In any application, you want to keep the coupling between any two or more objects as loose as possible. Coupling happens when one class contains a property that is used in another class or uses another class in one of its methods. If you have this situation, then this is called strong or tight coupling. One popular design pattern to help with keeping objects loosely coupled is called the mediator design pattern. The basics of this pattern are very simple; avoid one object directly talking to another object, and instead use another class to mediate between the two. This class is called a message broker. The purpose of this blog post is show you a simple approach to using a message broker in your XAML applications.
I challenge you. I challenge you to think of a report that doesn’t rely on a date somewhere in it. Thought of one? If you did, is the information in the report actually valuable without some type of date range boundary? Even in academia and clinical research, where groundbreaking reports are published and stand up to scrutiny for decades, researchers still clearly call out the dates in which the data was collected. They do this because they know the results of their experiments were valid for the date and time they were collected, but could still change at any time. Remember: it was a scientifically held belief that the Earth was the center of the universe for a long time.
When I started out as a wee programmer back in the 1980s, “Hungarian Notation” was all the rage. Invented by Charles Simonyi (a Hungarian guy!), it espoused a naming convention for variables that included the intent (or kind, or type) for that variable. Unfortunately, the semantic meaning of type is overloaded, and many developers assumed it meant “data type.” So, you had variables that were clearly string variables called strFirstName or clearly integer variables called intCount. In a type-safe compiled language, this is redundant, but many Microsoft devs, myself included, blindly followed the pattern because we learned it, and it made sense on the surface.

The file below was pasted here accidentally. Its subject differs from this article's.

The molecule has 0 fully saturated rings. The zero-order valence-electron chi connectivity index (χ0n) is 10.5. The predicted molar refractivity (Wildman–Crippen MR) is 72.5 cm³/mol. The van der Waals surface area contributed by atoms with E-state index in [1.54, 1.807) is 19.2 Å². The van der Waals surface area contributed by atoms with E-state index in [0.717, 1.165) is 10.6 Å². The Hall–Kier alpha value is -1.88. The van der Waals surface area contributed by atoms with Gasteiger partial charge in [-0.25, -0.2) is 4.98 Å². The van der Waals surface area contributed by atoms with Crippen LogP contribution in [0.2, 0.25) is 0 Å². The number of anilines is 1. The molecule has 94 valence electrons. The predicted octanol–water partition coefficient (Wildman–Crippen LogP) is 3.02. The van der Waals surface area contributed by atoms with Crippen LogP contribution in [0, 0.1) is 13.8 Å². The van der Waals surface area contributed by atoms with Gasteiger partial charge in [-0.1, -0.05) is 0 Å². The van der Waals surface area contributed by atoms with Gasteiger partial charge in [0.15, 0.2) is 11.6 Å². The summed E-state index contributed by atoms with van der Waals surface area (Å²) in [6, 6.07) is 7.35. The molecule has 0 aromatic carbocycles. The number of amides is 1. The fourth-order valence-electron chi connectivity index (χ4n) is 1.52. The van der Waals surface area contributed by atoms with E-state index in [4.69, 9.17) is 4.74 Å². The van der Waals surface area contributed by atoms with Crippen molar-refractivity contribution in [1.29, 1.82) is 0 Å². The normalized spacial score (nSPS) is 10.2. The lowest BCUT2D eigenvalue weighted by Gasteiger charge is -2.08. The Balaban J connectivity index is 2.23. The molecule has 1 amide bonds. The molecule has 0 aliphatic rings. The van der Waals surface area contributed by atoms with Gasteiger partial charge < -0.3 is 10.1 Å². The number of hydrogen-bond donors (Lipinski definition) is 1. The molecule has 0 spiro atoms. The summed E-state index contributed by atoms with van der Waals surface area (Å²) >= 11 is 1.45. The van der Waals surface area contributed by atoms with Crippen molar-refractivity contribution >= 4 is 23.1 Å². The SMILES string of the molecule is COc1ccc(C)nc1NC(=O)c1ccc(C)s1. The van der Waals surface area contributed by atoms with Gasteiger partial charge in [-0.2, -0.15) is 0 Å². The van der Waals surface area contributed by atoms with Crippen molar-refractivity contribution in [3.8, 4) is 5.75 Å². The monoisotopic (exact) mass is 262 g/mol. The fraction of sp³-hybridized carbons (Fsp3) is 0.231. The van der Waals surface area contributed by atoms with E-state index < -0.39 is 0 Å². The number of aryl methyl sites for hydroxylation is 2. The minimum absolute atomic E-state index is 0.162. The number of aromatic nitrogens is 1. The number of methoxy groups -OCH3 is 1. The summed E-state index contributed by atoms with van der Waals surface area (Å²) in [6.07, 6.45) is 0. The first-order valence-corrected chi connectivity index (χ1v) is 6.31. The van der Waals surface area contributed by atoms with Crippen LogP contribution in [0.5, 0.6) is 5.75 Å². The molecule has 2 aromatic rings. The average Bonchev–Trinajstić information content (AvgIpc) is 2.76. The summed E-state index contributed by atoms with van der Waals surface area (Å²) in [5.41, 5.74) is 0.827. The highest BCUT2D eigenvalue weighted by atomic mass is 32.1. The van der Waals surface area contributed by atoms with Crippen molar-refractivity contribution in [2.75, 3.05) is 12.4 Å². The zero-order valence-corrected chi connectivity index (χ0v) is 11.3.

So far in this blog post series on uploading files with MVC, you have learned how to style the file upload control, use a view model for data binding, and create a thumbnail from an uploaded image. In this post, you learn to store the uploaded file in a folder on your server.
Whether you are building a new mobile app for your business or want to improve your mobile website, having a mobile strategy in place is essential. After all, by 2020, there will be roughly six billion mobile users. A good strategy will create a memorable mobile experience for your customers and support your business’s goals at the same time.
In the last two blog posts in this series, you learned to style the file upload control and to use a view model to simplify data binding. In this third blog post, you build a class that allows you to take a large image and create a thumbnail image from it (See Figure 1).
In my last blog entry, I discussed why you need a solid demand management process. Demand is what others are asking you to do. It is your “to-do” list or backlog of activities. From this list or backlog, you must be able to select the right work. The other part of what you do for a living is executing the work: doing work right. Therefore, “right work” (what is best to do next) vs. “work right” (what people, processes, or tools will be employed to do the work in the most effective way).
In the last blog post, you learned to style the file upload control and to upload a file. You gathered information about the file and placed that information into individual variables in a controller class. In this blog post, you will create a view model class with properties to hold the file information, and a method to extract the file information and upload the file.
There are many reasons your company might be considering moving your operations to the cloud. Perhaps you have an aging mainframe that is costly to maintain and repair, or you are having a hard time finding skilled people to service it. Maybe your IT team is spending more time and money upgrading hardware than innovating. Or, it could be that you are not considering a move to the cloud but are curious about its pros and cons. In this blog post, we will address common concerns about moving to the cloud so that you can carefully consider your options and make the right decision for your business.